Start a Child Welfare Social Work Career
- Fordham University - Master of Social Work Online. GRE Scores are not required for admission.
- Baylor University - Master of Social Work Online. No GRE required.
What Is Child Welfare Social Work?
Childhood should be a happy time, filled with memories of warmth, love, and carefree times. Unfortunately, not every child is blessed with loving parents and stable home lives. Some children are forced to cope with upheaval and problems at home, such as abuse, neglect, alcoholism, drug addiction, and poverty. Even in the United States, one of the most advanced countries in the world, some children still want for even the most basic of necessities, including food, shelter, health care, and appropriate clothing.
Child welfare social work is a field of social work that involves making sure children’s needs are taken care of. First and foremost, professionals in this field keep the best interests of all children in mind. They work hard to protect them from deplorable situations and make sure that their needs are met.
Working as a child welfare social worker can be both rewarding and very heart wrenching at times. In most cases, for example, you will be assisting children and families in need of assistance and support. On the other hand, however, you will inevitably run across at least a handful of heartbreaking cases in your career. These are the cases in which you may have to remove children from their homes, or worse yet, cases in which you witness children tolerating deplorable and even dangerous living situations.
Why Do We Need Child Welfare Social Workers?
Children who grow up in happy homes where all of their needs are met, typically grow up to become happy, stable, and well adjusted adults. On the other hand, those that grow up surrounded by unpleasant and dangerous situations often grow up suffering from mental and emotional unrest. They are plagued by the memories and images from their childhood, and some may even repeat the behavior that they witnessed, thinking that it’s normal. For example, studies show that children that grow up with abuse either go on to become abusers themselves or find themselves trapped in abusive relationships.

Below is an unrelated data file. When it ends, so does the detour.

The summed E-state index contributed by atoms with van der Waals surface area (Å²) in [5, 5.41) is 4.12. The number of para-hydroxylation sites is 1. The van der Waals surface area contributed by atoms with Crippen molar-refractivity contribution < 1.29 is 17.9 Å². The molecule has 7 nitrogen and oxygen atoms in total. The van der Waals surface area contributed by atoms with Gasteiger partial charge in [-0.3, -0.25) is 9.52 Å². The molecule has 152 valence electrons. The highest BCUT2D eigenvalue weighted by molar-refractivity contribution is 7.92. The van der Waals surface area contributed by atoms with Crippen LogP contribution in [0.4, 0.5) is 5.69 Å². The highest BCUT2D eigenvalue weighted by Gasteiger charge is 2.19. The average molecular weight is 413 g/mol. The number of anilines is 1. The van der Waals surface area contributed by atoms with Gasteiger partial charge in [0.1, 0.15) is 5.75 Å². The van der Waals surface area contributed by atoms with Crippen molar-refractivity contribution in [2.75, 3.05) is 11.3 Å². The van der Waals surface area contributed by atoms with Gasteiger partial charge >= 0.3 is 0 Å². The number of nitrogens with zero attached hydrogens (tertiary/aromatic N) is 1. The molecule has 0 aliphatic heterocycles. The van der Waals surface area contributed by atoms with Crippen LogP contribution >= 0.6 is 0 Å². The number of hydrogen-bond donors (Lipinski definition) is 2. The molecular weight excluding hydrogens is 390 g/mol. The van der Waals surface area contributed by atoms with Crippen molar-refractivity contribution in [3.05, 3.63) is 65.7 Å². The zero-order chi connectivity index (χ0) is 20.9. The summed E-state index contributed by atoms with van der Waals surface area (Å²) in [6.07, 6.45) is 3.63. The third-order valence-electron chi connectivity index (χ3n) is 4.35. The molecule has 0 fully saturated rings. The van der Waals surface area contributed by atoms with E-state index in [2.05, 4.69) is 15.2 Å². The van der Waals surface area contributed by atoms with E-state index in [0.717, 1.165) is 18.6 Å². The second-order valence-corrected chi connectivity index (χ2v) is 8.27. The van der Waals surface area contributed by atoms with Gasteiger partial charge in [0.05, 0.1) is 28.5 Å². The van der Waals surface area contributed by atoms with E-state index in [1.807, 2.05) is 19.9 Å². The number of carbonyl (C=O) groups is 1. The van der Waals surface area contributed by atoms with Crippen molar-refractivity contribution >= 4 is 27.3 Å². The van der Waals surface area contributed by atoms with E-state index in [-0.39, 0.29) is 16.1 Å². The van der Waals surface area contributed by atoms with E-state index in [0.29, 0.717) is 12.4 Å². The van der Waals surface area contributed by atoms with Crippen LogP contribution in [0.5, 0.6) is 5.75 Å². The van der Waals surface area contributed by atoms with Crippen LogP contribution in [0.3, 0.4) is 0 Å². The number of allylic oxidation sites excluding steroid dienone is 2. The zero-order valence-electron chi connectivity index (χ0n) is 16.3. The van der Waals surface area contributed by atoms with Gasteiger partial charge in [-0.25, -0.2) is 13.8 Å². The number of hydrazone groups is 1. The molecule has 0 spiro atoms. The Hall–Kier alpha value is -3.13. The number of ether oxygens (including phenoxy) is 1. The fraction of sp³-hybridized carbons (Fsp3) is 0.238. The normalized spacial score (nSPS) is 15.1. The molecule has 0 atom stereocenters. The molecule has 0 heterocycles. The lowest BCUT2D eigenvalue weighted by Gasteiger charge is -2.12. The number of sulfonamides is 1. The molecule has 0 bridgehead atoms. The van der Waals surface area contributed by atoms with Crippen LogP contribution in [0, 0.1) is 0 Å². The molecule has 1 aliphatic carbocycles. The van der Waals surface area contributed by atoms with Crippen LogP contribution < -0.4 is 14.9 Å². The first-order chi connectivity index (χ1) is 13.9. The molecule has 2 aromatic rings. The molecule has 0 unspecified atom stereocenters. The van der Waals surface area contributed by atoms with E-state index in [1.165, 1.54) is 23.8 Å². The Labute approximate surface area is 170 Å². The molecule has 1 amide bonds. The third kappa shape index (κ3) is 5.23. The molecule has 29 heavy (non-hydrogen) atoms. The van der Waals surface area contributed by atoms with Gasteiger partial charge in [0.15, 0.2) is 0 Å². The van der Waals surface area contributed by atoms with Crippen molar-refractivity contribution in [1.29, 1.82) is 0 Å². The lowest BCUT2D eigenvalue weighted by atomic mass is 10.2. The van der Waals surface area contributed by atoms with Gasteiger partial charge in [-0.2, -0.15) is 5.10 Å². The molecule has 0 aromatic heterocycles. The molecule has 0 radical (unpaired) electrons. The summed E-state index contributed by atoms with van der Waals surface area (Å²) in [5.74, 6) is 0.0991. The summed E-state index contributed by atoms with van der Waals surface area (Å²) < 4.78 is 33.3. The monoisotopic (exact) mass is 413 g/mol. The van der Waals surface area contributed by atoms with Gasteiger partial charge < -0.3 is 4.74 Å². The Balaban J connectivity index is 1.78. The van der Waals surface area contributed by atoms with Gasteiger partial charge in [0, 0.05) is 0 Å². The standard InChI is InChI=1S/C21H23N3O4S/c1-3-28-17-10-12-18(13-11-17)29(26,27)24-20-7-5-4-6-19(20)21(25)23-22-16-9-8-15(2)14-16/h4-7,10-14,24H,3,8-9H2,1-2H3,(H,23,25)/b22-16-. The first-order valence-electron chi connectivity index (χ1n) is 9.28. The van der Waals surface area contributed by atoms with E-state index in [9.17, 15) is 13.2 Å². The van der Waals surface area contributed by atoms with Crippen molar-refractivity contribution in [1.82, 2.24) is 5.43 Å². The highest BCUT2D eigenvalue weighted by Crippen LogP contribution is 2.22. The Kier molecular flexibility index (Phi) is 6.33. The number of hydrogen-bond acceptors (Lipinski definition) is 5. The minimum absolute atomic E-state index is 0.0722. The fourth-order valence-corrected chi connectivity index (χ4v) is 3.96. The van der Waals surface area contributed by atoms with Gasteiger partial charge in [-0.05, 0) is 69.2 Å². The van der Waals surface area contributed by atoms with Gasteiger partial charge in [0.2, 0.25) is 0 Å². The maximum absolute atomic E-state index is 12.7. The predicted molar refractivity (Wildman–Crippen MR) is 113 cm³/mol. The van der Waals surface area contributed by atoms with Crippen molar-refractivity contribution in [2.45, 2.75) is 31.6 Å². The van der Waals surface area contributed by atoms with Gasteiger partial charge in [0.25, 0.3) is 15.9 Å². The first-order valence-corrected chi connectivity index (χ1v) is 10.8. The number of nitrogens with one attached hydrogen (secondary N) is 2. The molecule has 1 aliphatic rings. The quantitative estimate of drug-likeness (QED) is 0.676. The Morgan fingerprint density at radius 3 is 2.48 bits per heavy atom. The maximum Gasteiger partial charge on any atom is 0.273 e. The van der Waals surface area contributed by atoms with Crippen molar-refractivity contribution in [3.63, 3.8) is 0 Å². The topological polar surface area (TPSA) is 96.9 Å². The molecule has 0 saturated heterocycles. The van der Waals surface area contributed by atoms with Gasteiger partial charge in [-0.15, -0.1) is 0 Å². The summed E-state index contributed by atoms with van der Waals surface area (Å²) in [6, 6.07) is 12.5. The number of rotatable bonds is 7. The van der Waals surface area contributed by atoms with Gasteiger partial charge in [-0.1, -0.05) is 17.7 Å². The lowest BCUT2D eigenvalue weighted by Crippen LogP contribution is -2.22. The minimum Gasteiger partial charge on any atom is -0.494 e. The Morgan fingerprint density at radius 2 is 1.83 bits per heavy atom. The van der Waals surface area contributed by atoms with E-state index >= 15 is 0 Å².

Although some families may see child welfare social workers as nothing more than nuisances, they serve a very important service. These professionals help ensure that troubled children are cared for properly and have their needs met, so they can grow up to become happy and well adjusted adults.
Featured Social Work Degree w/ Family & Children Concentration
What Do Child Welfare Social Workers Do?
If you pursue a child welfare social work career, you will find yourself working with children and families in need. Many times, you will deal with children that are in poor living conditions, but you will also find yourself working with children with special needs and behavioral problems as well.
One of the first duties of a child welfare social worker is to identify children or families that may be in need of their services. This might happen when the social worker receives a report of possible problems from such sources as mandated child abuse reporters, teachers, or simply anonymous citizens. In some cases, a child welfare may be able to spot a possible child in need, particularly if she works in a school or other facility that caters to children.
Signs that a child may be in need of the intervention of a child welfare social worker may vary. Children who are frequently getting in trouble, dealing with behavioral issues, or show signs of neglect or abuse are often the children that catch the eye of these types of social workers.
Abuse and neglect, however, are major concerns for most child welfare social workers. The signs of both neglect and abuse can be very subtle at times and difficult to spot to the untrained eye. As a child welfare social worker, you will be trained to recognize signs of neglect and abuse in children and investigate. Below are a few examples of identifying signs of neglect and different types of abuse.
- A child comes to school on a cold snowy day dressed in shorts, a t-shirt, and without a warm coat for the third time in a week. Upon further investigation, a child welfare social worker notices that the child has not bathed. After interviewing teachers and other school faculty members, the social worker also finds out that the child rarely has a packed lunch nor does he have money to buy lunch. The child welfare social worker then has reason to believe that the child is being neglected.
- A child that often comes to school with bruises and cuts misses school because she has a broken wrist. During the interview with a child welfare social worker, the child seems withdrawn and fearful, as if she’s going to get in trouble. At one point during the interview, she flinches when the social worker tries to put her arm around the child’s shoulder. By observing the physical injuries and actions of the child, the social worker has reasonable suspicion that the child may be being physically abused.